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In this Nov. 30, 2016 file photo, Treasury Secretary-designate Steven Mnuchin talks to reporters as he arrives at Trump Tower in New York. There's growing concern among Republicans about the upcoming Senate confirmation hearings Mnuchin, the Wall Street financier Donald Trump has chosen to head the Treasury Department (AP Photo/Richard Drew, File)
By JULIE PACE and JULIE BYKOWICZ, Associated Press
Published: 18 December 2016

WASHINGTON (AP) — Democrats are eyeing the Senate confirmation hearings for Donald Trump's Treasury secretary pick selection as a prime opportunity to chip away at the Republican's populist appeal with working-class voters and begin rebuilding their own party's economic message.

Oregon Sen. Ron Wyden and other Democrats on the Finance committee are expected to begin meetings with Mnuchin after reviewing his vetting documents.

Given the narrow GOP majority in the Senate, Steven Mnuchin is likely to be confirmed. But Democrats plan to rough him up along the way, grilling the former Goldman Sachs executive over his Wall Street ties and his stake in a bank that profited from the foreclosure crisis. Several people who lost their homes are seeking to testify in the upcoming confirmation hearings.

Some Republicans are privately questioning Mnuchin's readiness to face aggressive questioning by senators. He has no government background, and his media appearances immediately after being picked raised alarms about his political inexperience. Some of the president-elect's advisers were caught off guard by the bold promises Mnuchin made to reporters following the official announcement, including pledging the largest tax cut since President Ronald Reagan in the 1980s and up to 4 percent economic growth.

As of Friday, Mnuchin, a multimillionaire, had not yet turned in vetting materials to the senators who will be initially weighing his nomination, including three years of tax returns and other financial information.

To some Democrats, Mnuchin is an even richer target than Trump's State Department pick, Rex Tillerson, who forged close ties with Russia during his long career at Exxon Mobil. While Democrats are eager to question Trump's own connections to Russia, their ability to discredit his populist appeal is more central to the party's post-election rebuilding efforts.

"Is Mr. Mnuchin, a former long-time executive at Goldman Sachs, really going to re-establish Glass-Steagall and control Wall Street greed and illegal behavior? I doubt it," Vermont Sen. Bernie Sanders said in a preview of some of the issues he and other Democrats plan to raise in the confirmation hearings.

Mnuchin's connections to OneWest, a bank that foreclosed on thousands of homeowners after the housing crisis, are expected to be at the forefront of the hearings. He headed a group of investors who owned the bank, which foreclosed on more than 36,000 families in California alone — most in minority neighborhoods — according to the California Reinvestment Coalition.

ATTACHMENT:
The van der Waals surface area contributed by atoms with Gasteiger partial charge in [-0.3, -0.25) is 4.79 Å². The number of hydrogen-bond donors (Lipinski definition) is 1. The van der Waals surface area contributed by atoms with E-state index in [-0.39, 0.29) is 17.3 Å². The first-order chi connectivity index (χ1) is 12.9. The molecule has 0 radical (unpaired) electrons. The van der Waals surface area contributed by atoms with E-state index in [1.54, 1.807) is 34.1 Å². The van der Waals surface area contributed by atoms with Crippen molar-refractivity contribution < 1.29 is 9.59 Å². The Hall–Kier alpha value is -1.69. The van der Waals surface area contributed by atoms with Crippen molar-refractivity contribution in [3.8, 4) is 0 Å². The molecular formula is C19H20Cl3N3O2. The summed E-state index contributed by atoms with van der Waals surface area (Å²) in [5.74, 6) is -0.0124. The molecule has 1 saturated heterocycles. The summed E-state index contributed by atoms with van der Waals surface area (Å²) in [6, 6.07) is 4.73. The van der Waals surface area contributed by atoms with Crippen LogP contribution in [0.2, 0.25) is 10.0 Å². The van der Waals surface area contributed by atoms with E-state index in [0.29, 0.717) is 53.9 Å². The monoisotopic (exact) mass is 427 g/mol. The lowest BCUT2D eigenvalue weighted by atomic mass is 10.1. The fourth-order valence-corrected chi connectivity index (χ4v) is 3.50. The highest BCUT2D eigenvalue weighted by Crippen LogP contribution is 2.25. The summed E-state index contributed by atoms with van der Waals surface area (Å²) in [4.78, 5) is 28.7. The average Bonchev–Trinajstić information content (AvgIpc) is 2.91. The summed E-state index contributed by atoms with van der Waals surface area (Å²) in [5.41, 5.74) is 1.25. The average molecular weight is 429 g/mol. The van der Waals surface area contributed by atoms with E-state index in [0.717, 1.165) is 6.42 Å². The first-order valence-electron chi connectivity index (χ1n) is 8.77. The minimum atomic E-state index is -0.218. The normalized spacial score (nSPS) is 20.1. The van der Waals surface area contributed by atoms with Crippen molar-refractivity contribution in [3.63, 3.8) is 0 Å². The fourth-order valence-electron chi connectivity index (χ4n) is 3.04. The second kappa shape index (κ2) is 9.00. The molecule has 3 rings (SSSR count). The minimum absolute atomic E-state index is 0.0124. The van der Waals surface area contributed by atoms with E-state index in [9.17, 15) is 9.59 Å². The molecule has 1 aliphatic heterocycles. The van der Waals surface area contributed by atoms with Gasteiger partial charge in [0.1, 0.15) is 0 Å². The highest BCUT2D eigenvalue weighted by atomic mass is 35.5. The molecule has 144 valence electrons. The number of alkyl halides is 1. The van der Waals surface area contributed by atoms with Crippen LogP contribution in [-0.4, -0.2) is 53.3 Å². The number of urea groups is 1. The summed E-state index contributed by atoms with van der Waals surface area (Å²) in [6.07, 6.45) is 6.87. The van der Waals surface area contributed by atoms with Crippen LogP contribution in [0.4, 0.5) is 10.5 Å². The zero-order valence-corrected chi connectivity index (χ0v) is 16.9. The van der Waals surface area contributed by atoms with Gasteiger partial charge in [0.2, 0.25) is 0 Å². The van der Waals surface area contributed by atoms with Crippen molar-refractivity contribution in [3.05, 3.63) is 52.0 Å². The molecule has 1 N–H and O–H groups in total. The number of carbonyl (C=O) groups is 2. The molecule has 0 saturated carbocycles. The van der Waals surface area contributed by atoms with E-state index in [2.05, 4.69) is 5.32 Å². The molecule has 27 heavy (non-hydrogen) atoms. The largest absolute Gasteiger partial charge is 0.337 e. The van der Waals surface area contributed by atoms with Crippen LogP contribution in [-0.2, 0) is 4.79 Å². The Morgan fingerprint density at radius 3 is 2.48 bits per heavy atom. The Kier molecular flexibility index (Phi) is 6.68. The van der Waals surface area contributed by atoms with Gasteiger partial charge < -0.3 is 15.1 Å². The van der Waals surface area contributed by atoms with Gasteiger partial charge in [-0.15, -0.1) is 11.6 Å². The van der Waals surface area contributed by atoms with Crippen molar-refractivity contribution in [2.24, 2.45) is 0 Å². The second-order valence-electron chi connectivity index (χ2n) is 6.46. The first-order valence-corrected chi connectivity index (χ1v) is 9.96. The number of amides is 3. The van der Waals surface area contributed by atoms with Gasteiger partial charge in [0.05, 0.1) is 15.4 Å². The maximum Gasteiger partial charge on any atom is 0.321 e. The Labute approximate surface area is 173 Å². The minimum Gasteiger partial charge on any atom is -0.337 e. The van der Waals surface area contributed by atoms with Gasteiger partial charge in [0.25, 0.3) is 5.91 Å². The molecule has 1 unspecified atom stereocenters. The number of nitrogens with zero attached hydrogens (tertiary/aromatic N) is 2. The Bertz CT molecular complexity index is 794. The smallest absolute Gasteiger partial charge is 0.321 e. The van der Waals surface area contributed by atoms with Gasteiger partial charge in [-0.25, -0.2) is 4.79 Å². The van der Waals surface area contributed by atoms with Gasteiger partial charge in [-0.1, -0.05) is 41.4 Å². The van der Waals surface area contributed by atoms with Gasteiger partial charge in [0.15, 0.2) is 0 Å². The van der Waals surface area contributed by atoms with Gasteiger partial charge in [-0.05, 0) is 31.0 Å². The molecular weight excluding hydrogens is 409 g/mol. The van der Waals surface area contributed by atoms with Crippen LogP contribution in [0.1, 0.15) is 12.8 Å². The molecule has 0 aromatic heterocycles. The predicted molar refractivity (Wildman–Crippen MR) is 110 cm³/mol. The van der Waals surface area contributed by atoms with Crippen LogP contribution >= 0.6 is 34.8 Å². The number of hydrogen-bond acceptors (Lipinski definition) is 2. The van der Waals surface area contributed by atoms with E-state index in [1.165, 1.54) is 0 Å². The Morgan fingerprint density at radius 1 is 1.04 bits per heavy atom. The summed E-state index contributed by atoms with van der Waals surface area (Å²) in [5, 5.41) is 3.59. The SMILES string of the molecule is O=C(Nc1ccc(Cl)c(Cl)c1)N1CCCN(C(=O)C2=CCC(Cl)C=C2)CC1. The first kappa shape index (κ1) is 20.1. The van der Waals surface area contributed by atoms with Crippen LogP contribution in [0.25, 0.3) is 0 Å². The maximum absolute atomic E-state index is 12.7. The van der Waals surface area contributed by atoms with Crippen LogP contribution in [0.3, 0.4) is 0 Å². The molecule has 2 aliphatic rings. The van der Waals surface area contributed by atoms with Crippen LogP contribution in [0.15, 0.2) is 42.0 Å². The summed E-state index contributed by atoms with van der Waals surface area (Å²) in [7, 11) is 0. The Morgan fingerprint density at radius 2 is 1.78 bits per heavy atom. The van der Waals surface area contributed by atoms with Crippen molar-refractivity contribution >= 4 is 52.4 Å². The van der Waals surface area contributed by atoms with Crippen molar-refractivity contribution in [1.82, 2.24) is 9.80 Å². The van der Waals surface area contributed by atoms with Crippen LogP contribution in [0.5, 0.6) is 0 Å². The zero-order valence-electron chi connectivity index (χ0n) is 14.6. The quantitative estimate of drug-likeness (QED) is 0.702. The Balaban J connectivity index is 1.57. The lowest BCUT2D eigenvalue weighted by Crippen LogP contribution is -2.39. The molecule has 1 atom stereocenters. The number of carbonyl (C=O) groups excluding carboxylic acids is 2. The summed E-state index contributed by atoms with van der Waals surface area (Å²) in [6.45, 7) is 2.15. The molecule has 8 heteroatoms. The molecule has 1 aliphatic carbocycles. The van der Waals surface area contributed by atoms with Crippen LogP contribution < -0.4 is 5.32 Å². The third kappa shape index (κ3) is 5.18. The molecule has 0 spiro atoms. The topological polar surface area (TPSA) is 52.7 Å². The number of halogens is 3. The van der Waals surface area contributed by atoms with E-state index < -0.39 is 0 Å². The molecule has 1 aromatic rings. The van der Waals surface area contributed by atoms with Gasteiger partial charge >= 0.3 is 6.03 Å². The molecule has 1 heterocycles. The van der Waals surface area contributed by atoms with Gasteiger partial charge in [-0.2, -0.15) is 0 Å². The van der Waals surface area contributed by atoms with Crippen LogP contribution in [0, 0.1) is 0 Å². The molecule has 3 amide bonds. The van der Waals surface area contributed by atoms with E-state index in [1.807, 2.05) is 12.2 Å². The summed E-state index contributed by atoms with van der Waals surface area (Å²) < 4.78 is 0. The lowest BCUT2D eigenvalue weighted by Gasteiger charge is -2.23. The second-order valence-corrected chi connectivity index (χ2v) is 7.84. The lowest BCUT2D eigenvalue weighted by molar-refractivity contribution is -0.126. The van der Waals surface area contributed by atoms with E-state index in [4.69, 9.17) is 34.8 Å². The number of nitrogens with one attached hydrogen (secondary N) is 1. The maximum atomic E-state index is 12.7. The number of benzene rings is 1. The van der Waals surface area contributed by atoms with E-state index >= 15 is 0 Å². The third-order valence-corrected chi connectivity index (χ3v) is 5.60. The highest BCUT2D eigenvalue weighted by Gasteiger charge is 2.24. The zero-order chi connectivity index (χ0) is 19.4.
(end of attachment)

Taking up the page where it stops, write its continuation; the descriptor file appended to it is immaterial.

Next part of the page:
Some of those former homeowners say they hope to attend the Senate hearings, with some telling The Associated Press they would like to testify about their firsthand experiences with bank practices they considered unfair. Senate Democrats have launched a new website inviting people to share their personal experiences with OneWest, and could use the submissions in the hearings.

Sen. Elizabeth Warren, D-Mass., compared Mnuchin to "someone out of a bad movie for what went wrong on Wall Street."

Mnuchin is one of several wealthy individuals from the private sector tapped for jobs in the new Cabinet. He spent nearly two decades at Goldman Sachs before creating his own hedge fund and financing Hollywood movies. Mnuchin then served as Trump's campaign finance chairman and is well-liked by the president-elect's team.

Tom Korologos, one of Washington's most experienced hands when it comes to confirmation hearings, said wealthy, politically inexperienced Cabinet nominees can find the "arcane art" of the confirmation process a challenge.

"They may not be used to taking criticism, answering uncomfortable questions. They may feel that since the president picked them, why should the Senate get to second-guess?" he said. "But that's not how our system works. There is nothing like the confirmation process."

Trump's transition team began assigning "sherpas" — Washington lingo for the people who guide nominees through their meetings with lawmakers and help prep them for the hearings — to its picks around Thanksgiving. Mnuchin's sherpa is Mary Waters, a congressional liaison for the Agriculture Department during George W. Bush's administration.

Trump's pool of potential sherpas has been limited by his decision to ban lobbyists from his transition team. Korologos, for example, has helped more than 300 people with confirmation hearings but couldn't work with Trump because he is a registered lobbyist.

Mnuchin, 53, has met with some Republicans on the Senate Finance Committee, which will vet the Treasury nominee before likely recommending him for a vote before the full chamber.


AP writers Ken Thomas and Josh Boak contributed to this report.


Follow Julie Pace at http://twitter.com/jpaceDC and Julie Bykowicz at http://twitter.com/bykowicz

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